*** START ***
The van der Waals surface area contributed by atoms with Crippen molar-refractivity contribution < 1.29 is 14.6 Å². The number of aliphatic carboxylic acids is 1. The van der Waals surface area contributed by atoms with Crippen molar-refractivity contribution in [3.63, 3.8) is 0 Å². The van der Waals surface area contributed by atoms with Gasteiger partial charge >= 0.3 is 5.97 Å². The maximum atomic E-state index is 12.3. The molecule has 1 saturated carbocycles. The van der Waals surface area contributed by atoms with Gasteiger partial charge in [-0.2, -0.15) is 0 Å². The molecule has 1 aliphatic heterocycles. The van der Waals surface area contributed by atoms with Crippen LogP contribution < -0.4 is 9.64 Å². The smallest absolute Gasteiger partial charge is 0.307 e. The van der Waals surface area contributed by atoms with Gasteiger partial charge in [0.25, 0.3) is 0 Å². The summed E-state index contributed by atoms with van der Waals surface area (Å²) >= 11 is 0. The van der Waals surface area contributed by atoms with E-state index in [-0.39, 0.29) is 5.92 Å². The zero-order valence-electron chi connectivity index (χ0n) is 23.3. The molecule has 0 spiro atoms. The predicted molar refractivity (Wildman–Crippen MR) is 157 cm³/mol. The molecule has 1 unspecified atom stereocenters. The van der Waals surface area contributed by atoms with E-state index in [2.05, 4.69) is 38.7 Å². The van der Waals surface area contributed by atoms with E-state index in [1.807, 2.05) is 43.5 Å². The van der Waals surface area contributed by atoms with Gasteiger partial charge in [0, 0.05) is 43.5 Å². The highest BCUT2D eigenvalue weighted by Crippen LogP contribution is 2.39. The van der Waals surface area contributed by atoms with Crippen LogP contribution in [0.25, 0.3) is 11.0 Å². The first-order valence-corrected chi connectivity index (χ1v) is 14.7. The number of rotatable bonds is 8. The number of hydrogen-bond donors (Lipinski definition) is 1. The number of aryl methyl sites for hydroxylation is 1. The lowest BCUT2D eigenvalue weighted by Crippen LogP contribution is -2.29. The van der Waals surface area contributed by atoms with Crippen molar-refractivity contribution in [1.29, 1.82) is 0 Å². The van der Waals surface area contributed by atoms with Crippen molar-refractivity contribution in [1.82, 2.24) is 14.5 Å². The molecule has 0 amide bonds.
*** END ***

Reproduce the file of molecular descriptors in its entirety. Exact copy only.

The van der Waals surface area contributed by atoms with Crippen molar-refractivity contribution < 1.29 is 14.6 Å². The number of aliphatic carboxylic acids is 1. The van der Waals surface area contributed by atoms with Crippen molar-refractivity contribution in [3.63, 3.8) is 0 Å². The van der Waals surface area contributed by atoms with Gasteiger partial charge >= 0.3 is 5.97 Å². The maximum atomic E-state index is 12.3. The molecule has 1 saturated carbocycles. The van der Waals surface area contributed by atoms with Gasteiger partial charge in [-0.2, -0.15) is 0 Å². The molecule has 1 aliphatic heterocycles. The van der Waals surface area contributed by atoms with Crippen LogP contribution < -0.4 is 9.64 Å². The smallest absolute Gasteiger partial charge is 0.307 e. The van der Waals surface area contributed by atoms with Gasteiger partial charge in [0.25, 0.3) is 0 Å². The summed E-state index contributed by atoms with van der Waals surface area (Å²) >= 11 is 0. The van der Waals surface area contributed by atoms with E-state index in [-0.39, 0.29) is 5.92 Å². The zero-order valence-electron chi connectivity index (χ0n) is 23.3. The molecule has 0 spiro atoms. The predicted molar refractivity (Wildman–Crippen MR) is 157 cm³/mol. The molecule has 1 unspecified atom stereocenters. The van der Waals surface area contributed by atoms with E-state index in [2.05, 4.69) is 38.7 Å². The van der Waals surface area contributed by atoms with E-state index in [1.807, 2.05) is 43.5 Å². The van der Waals surface area contributed by atoms with Gasteiger partial charge in [0, 0.05) is 43.5 Å². The highest BCUT2D eigenvalue weighted by Crippen LogP contribution is 2.39. The van der Waals surface area contributed by atoms with Crippen LogP contribution in [0.25, 0.3) is 11.0 Å². The first-order valence-corrected chi connectivity index (χ1v) is 14.7. The number of rotatable bonds is 8. The number of hydrogen-bond donors (Lipinski definition) is 1. The number of aryl methyl sites for hydroxylation is 1. The lowest BCUT2D eigenvalue weighted by Crippen LogP contribution is -2.29. The van der Waals surface area contributed by atoms with Crippen molar-refractivity contribution in [1.29, 1.82) is 0 Å². The van der Waals surface area contributed by atoms with Crippen molar-refractivity contribution in [1.82, 2.24) is 14.5 Å². The molecule has 0 amide bonds.